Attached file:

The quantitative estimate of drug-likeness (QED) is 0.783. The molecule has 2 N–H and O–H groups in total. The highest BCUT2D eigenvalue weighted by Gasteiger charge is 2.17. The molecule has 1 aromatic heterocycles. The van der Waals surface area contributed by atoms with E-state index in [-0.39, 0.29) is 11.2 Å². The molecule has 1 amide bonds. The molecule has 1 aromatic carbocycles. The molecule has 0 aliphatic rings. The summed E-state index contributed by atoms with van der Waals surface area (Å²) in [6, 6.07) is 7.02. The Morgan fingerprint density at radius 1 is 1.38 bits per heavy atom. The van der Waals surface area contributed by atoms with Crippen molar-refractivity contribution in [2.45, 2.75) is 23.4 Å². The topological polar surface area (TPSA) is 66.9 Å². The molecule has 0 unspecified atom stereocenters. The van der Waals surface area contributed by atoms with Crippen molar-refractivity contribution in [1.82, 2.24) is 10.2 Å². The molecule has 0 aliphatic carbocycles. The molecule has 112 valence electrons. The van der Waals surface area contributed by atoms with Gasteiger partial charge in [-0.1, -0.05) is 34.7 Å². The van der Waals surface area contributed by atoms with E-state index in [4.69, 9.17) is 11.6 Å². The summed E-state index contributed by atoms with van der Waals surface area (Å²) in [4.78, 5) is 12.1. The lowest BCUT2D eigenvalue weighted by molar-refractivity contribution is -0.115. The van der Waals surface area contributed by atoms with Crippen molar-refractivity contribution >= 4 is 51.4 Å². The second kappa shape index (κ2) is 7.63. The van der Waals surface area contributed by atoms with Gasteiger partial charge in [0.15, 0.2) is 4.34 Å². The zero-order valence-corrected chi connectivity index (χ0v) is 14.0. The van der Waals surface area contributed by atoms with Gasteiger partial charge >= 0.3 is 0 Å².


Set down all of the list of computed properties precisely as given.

The quantitative estimate of drug-likeness (QED) is 0.783. The molecule has 2 N–H and O–H groups in total. The highest BCUT2D eigenvalue weighted by Gasteiger charge is 2.17. The molecule has 1 aromatic heterocycles. The van der Waals surface area contributed by atoms with E-state index in [-0.39, 0.29) is 11.2 Å². The molecule has 1 amide bonds. The molecule has 1 aromatic carbocycles. The molecule has 0 aliphatic rings. The summed E-state index contributed by atoms with van der Waals surface area (Å²) in [6, 6.07) is 7.02. The Morgan fingerprint density at radius 1 is 1.38 bits per heavy atom. The van der Waals surface area contributed by atoms with Crippen molar-refractivity contribution in [2.45, 2.75) is 23.4 Å². The topological polar surface area (TPSA) is 66.9 Å². The molecule has 0 unspecified atom stereocenters. The van der Waals surface area contributed by atoms with Crippen molar-refractivity contribution in [1.82, 2.24) is 10.2 Å². The molecule has 0 aliphatic carbocycles. The molecule has 112 valence electrons. The van der Waals surface area contributed by atoms with Gasteiger partial charge in [-0.1, -0.05) is 34.7 Å². The van der Waals surface area contributed by atoms with E-state index in [4.69, 9.17) is 11.6 Å². The summed E-state index contributed by atoms with van der Waals surface area (Å²) in [4.78, 5) is 12.1. The lowest BCUT2D eigenvalue weighted by molar-refractivity contribution is -0.115. The van der Waals surface area contributed by atoms with Crippen molar-refractivity contribution >= 4 is 51.4 Å². The second kappa shape index (κ2) is 7.63. The van der Waals surface area contributed by atoms with Gasteiger partial charge in [0.15, 0.2) is 4.34 Å². The zero-order valence-corrected chi connectivity index (χ0v) is 14.0. The van der Waals surface area contributed by atoms with Gasteiger partial charge >= 0.3 is 0 Å².